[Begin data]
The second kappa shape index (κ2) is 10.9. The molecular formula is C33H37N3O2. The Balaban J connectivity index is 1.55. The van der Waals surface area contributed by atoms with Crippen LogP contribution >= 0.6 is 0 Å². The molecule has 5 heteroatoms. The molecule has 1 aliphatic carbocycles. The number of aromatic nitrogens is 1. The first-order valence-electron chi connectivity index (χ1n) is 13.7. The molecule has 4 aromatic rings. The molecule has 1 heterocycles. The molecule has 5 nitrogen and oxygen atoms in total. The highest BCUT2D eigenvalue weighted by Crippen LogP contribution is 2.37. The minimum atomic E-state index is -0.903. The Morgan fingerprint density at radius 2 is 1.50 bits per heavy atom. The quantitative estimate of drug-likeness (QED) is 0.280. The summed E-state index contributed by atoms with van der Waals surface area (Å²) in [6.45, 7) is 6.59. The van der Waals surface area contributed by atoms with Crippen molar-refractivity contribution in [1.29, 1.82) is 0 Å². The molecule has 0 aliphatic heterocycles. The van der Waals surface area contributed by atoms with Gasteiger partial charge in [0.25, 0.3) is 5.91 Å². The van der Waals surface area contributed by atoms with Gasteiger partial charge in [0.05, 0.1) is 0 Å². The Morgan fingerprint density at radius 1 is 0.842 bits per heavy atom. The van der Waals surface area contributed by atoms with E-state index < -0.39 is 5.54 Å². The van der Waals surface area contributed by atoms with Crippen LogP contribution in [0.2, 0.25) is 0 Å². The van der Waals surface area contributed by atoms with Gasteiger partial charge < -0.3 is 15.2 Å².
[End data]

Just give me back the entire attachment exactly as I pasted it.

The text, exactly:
The second kappa shape index (κ2) is 10.9. The molecular formula is C33H37N3O2. The Balaban J connectivity index is 1.55. The van der Waals surface area contributed by atoms with Crippen LogP contribution >= 0.6 is 0 Å². The molecule has 5 heteroatoms. The molecule has 1 aliphatic carbocycles. The number of aromatic nitrogens is 1. The first-order valence-electron chi connectivity index (χ1n) is 13.7. The molecule has 4 aromatic rings. The molecule has 1 heterocycles. The molecule has 5 nitrogen and oxygen atoms in total. The highest BCUT2D eigenvalue weighted by Crippen LogP contribution is 2.37. The minimum atomic E-state index is -0.903. The Morgan fingerprint density at radius 2 is 1.50 bits per heavy atom. The quantitative estimate of drug-likeness (QED) is 0.280. The summed E-state index contributed by atoms with van der Waals surface area (Å²) in [6.45, 7) is 6.59. The van der Waals surface area contributed by atoms with Crippen molar-refractivity contribution in [1.29, 1.82) is 0 Å². The molecule has 0 aliphatic heterocycles. The van der Waals surface area contributed by atoms with Gasteiger partial charge in [0.25, 0.3) is 5.91 Å². The van der Waals surface area contributed by atoms with Gasteiger partial charge in [0.05, 0.1) is 0 Å². The Morgan fingerprint density at radius 1 is 0.842 bits per heavy atom. The van der Waals surface area contributed by atoms with E-state index < -0.39 is 5.54 Å². The van der Waals surface area contributed by atoms with Crippen LogP contribution in [0.2, 0.25) is 0 Å². The van der Waals surface area contributed by atoms with Gasteiger partial charge < -0.3 is 15.2 Å².